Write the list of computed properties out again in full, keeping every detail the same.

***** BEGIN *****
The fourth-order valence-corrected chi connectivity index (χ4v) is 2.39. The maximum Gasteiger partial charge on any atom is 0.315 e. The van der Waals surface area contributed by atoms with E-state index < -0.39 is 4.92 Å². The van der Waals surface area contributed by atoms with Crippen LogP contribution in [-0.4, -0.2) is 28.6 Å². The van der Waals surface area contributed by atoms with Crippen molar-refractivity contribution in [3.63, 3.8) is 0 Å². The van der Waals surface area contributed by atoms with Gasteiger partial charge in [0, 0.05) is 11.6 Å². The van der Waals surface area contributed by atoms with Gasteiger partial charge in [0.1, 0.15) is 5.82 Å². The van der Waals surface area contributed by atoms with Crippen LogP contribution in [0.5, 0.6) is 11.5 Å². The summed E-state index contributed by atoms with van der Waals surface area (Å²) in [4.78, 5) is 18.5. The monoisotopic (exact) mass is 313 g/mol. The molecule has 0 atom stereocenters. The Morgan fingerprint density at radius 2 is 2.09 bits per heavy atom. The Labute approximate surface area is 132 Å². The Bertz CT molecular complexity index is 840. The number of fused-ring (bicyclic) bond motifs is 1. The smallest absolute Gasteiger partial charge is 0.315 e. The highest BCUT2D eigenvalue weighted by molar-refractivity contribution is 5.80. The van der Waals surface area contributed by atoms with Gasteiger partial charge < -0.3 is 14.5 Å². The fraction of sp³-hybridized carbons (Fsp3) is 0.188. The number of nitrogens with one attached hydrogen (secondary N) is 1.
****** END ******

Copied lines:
The fourth-order valence-corrected chi connectivity index (χ4v) is 2.39. The maximum Gasteiger partial charge on any atom is 0.315 e. The van der Waals surface area contributed by atoms with E-state index < -0.39 is 4.92 Å². The van der Waals surface area contributed by atoms with Crippen LogP contribution in [-0.4, -0.2) is 28.6 Å². The van der Waals surface area contributed by atoms with Crippen molar-refractivity contribution in [3.63, 3.8) is 0 Å². The van der Waals surface area contributed by atoms with Gasteiger partial charge in [0, 0.05) is 11.6 Å². The van der Waals surface area contributed by atoms with Gasteiger partial charge in [0.1, 0.15) is 5.82 Å². The van der Waals surface area contributed by atoms with Crippen LogP contribution in [0.5, 0.6) is 11.5 Å². The summed E-state index contributed by atoms with van der Waals surface area (Å²) in [4.78, 5) is 18.5. The monoisotopic (exact) mass is 313 g/mol. The molecule has 0 atom stereocenters. The Morgan fingerprint density at radius 2 is 2.09 bits per heavy atom. The Labute approximate surface area is 132 Å². The Bertz CT molecular complexity index is 840. The number of fused-ring (bicyclic) bond motifs is 1. The smallest absolute Gasteiger partial charge is 0.315 e. The highest BCUT2D eigenvalue weighted by molar-refractivity contribution is 5.80. The van der Waals surface area contributed by atoms with Gasteiger partial charge < -0.3 is 14.5 Å². The fraction of sp³-hybridized carbons (Fsp3) is 0.188. The number of nitrogens with one attached hydrogen (secondary N) is 1.